The Disaster of Republican Economic Policies

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A few days ago the Congressional Budget Office released a short analysis explaining why the $5.6 trillion surplus they projected for the decade following 2001 instead turned into a $6.1 trillion deficit. Bruce Bartlett summarizes:

Putting all the numbers in the C.B.O. report together, we see that continuation of tax and budget policies and economic conditions in place at the end of the Clinton administration would have led to a cumulative budget surplus of $5.6 trillion through 2011 — enough to pay off the $5.6 trillion national debt at the end of 2000.

Tax cuts and slower-than-expected growth reduced revenues by $6.1 trillion and spending was $5.6 trillion higher, a turnaround of $11.7 trillion. Of this total, the C.B.O. attributes 72 percent to legislated tax cuts and spending increases, 27 percent to economic and technical factors. Of the latter, 56 percent occurred from 2009 to 2011.

Even if we absolve George W. Bush of responsibility for those “economic and technical factors” — mainly the Great Recession — his policies are still responsible for a turnaround of about $8.4 trillion in the deficit projections. In other words, if we had merely hung onto the policies of the Clinton administration, paid for things like Medicare Part D, and avoided the disastrous war in Iraq, we would have entered the Great Recession with one of the lowest debt levels in the advanced world. That in turn would probably have kept the housing bubble a bit smaller than it was, making the Great Recession a little less catastrophic, and would have given us more headroom for fiscal stimulus in 2008 and 2009, which also would have reduced both the length and depth of the recession.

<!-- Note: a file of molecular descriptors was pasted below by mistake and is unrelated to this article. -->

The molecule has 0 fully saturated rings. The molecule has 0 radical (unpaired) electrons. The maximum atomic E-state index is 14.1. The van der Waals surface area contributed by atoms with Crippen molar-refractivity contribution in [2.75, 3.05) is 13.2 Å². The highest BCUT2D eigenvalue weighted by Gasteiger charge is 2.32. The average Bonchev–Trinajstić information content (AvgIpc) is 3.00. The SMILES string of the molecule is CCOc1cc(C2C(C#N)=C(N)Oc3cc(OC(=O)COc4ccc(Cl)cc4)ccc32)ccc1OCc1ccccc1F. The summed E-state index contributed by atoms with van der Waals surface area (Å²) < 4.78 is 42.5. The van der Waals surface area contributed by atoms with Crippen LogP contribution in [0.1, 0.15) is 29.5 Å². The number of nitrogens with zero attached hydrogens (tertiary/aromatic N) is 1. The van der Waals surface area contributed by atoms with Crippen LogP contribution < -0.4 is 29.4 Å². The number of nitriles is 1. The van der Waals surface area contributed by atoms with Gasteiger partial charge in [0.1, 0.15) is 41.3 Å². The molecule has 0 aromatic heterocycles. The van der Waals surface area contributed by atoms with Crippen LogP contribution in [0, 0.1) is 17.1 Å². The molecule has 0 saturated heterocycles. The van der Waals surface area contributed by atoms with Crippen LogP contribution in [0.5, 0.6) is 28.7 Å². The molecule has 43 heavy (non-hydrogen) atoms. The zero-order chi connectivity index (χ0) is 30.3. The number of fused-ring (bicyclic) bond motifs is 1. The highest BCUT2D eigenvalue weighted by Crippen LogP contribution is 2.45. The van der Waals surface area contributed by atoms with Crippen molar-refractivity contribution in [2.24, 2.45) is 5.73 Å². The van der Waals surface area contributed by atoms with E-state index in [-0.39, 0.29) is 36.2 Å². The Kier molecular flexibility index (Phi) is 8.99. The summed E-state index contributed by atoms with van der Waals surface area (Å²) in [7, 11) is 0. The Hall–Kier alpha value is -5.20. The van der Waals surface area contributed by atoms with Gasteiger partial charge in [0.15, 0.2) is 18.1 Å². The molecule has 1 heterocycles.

But none of that happened thanks to Republican economic policies. This year, they swear they’ve learned their lesson and will never do this again. Do you believe them?

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We've never been very good at being conservative.

And usually, that serves us well in doing the ambitious, hard-hitting journalism that you turn to Mother Jones for. But it also means we can't afford to come up short when it comes to scratching together the funds it takes to keep our team firing on all cylinders, and the truth is, we finished our budgeting cycle on June 30 about $100,000 short of our online goal.

This is no time to come up short. It's time to fight like hell, as our namesake would tell us to do, for a democracy where minority rule cannot impose an extreme agenda, where facts matter, and where accountability has a chance at the polls and in the press. If you value our reporting and you can right now, please help us dig out of the $100,000 hole we're starting our new budgeting cycle in with an always-needed and always-appreciated donation today.

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